USNS Henry J. Kaiser Provides Logistics Services to USS John C. Stennis Strike Group

Off the coast of Southern California, since April 16, Military Sealift Command fleet replenishment oiler USNS Henry J. Kaiser (T-AO 187) has been providing logistics services to  five ships from the USS John C. Stennis (CVN 74) carrier strike group as they conducted pre-deployment exercises and qualifications.

Through a series of 18 replenishments-at-sea (RAS), Kaiser delivered 740 pallets of food, parts and equipment, as well as retrieving 61 Pallets of waste for off-load ashore.  In addition, the ship delivered approximately 3 million gallons of jet fuel and 6 million gallons of diesel ship fuel.

Sailors stand by to receive cargo during a replenishment-at-sea with the Fleet Replenishment Oiler USNS Henry J. Kaiser (T-AO 187)aboard the aircraft carrier USS John C. Stennis (CVN 74). John C. Stennis is underway conducting routine training as it continues preparing for its next scheduled deployment. (U.S. Navy photo by Mass Communication Specialist Seaman Angelina Grimsley/Released)

According to Lt. Cmdr. Kennis Sigmon, Military Sealift Command Pacific’s deputy logistics officer, logistics support at sea, such as that conducted by Kaiser the past few weeks, not only enables the strike group to remain at sea longer and to conduct more than one certification in an underway period, but also makes it easier for the ship to receive supplies and mail.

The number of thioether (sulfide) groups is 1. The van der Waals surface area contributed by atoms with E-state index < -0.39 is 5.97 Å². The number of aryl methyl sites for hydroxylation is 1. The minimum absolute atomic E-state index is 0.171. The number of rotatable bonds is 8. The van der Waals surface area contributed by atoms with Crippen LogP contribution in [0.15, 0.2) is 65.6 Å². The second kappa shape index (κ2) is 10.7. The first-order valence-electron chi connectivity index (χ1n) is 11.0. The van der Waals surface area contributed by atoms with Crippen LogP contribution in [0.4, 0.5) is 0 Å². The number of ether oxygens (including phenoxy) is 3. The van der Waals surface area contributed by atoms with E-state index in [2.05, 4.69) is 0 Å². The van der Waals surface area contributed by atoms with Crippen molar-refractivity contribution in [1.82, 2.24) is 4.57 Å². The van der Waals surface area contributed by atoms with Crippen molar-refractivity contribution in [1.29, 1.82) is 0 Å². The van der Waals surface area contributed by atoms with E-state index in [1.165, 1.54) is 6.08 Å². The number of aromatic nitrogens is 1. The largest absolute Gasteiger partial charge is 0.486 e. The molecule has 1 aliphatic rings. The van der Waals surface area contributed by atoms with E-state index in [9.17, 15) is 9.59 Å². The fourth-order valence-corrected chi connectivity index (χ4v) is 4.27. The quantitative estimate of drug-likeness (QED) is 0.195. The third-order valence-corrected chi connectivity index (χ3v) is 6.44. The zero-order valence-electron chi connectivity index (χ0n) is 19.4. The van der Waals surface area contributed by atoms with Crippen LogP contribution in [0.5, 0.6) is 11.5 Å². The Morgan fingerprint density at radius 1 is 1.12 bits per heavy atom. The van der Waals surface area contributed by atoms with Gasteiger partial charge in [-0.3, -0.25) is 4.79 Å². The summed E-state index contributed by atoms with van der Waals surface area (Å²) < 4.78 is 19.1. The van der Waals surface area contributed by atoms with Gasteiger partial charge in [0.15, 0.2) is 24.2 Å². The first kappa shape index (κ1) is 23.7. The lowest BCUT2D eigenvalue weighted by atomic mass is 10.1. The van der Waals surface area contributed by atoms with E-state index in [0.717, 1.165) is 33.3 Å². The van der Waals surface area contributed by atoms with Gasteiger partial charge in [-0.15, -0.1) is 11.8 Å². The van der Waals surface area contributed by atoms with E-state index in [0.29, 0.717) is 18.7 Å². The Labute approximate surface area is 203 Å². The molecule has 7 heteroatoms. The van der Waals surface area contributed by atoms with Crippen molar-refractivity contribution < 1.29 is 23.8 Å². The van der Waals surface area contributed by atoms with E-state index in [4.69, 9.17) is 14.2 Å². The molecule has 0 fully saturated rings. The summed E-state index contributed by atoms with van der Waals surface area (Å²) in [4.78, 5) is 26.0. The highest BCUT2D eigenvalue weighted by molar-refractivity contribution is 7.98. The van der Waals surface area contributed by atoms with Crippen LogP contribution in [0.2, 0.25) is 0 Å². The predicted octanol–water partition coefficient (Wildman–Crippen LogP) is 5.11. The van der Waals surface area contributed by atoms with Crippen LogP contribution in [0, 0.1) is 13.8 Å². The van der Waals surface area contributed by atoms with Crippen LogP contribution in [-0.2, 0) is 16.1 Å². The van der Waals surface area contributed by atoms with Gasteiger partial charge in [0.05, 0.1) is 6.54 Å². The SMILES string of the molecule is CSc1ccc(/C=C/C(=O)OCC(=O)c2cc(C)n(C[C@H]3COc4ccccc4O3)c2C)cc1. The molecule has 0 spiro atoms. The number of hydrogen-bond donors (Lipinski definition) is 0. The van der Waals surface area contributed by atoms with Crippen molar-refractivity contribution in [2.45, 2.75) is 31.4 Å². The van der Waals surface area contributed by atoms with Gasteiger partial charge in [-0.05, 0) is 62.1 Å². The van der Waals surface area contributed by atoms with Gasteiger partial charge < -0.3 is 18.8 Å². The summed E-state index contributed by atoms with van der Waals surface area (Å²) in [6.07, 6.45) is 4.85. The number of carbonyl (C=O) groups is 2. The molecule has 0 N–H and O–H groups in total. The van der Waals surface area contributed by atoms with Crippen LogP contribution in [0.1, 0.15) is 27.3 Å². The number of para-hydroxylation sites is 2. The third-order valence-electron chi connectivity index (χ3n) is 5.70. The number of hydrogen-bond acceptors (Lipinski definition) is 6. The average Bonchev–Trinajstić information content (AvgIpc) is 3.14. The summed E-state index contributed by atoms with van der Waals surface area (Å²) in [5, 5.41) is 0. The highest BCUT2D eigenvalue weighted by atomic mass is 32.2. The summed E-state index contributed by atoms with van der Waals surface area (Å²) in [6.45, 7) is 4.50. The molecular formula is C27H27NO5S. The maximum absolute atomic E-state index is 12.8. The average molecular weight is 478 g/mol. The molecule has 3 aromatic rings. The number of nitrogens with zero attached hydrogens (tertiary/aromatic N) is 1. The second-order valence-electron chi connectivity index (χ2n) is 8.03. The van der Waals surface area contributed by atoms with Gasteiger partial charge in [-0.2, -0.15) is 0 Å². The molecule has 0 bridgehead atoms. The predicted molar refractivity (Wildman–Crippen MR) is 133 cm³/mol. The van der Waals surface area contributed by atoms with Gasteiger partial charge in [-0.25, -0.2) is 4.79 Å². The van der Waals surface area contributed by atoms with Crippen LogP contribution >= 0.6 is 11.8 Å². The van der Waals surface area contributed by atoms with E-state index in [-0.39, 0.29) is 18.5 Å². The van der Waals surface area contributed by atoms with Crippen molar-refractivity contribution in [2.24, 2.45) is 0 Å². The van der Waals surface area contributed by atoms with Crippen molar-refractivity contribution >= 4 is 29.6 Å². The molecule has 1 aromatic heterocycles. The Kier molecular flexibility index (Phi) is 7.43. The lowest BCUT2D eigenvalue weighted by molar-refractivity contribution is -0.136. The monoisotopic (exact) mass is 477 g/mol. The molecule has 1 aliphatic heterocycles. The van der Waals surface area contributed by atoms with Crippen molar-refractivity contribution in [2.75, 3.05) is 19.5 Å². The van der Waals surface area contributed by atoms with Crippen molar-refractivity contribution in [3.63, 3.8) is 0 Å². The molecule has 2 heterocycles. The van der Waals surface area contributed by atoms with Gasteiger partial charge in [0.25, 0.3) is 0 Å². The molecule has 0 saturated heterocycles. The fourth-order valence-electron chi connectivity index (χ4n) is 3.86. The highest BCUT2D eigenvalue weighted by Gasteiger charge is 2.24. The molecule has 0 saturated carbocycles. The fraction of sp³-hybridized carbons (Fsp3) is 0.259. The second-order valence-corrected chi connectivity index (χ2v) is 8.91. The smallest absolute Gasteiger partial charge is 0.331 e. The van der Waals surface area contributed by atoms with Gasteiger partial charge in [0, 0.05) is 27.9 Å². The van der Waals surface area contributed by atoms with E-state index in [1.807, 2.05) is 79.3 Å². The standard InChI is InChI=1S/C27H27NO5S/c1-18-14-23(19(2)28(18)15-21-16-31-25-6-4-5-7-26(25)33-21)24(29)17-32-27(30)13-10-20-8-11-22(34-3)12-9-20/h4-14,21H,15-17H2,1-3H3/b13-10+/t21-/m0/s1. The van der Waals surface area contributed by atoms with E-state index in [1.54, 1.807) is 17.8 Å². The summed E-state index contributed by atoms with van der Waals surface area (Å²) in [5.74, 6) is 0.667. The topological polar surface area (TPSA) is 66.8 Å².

“RASing is easier for the crews of the strike group ships to receive goods at sea and to directly stock them when they have a full crew onboard,” explained Sigmon.  “When a ship can get supplies at sea, they don’t have to deal with a logistics load at the pier after an exercise, when they only have a duty section to work with.”

The fleet replenishment oiler USNS Henry J. Kaiser (T-AO) 187 delivers supplies to the aircraft carrier USS John C. Stennis (CVN) 74 during a replenishment-at-sea. John C. Stennis is underway conducting routine training as it continues preparing for its next scheduled deployment. (U.S. Navy photo by Mass Communication Specialist Seaman Apprentice Jeffery L. Southerland/Released)

Successful RASing requires a number of consideration; weather, size of the ships, geographic location, cargo moving.  For the logistics department, the name of the game is communication and planning.

“We are in contact with the ships requiring supplies and fuel, usually by email,” said Sigmon.  “Communication is the key, so we can ensure the logistics department can fulfill requirements to the ship’s timeline.  We usually know in advance, so we can gather pre-delivery guidance, but sometimes things come up at the last minute that we have to coordinate.  The better we communicate, in these instances, the smoother things go at sea.”

For over 100 years, the Navy has been conducting replenishments-at-sea, and for the dedicated and highly professional crew of Kaiser and MSC, it’s business as usual, but, for the ships of a carrier strike group such as the USS John C. Stennis, it’s the ability to stay on station and to carry on with the mission at hand whether deployment to a war zone, or exercising a capability.  As our motto states, MSC Delivers!

Sailors monitor fuel lines during a replenishment-at-sea with the Fleet Replenishment Oiler USNS Henry J. Kaiser (T-AO 187) aboard the aircraft carrier USS John C. Stennis (CVN 74). John C. Stennis is underway conducting routine training as it continues preparing for its next scheduled deployment. (U.S. Navy photo by Mass Communication Specialist Seaman Angelina Grimsley/Released)

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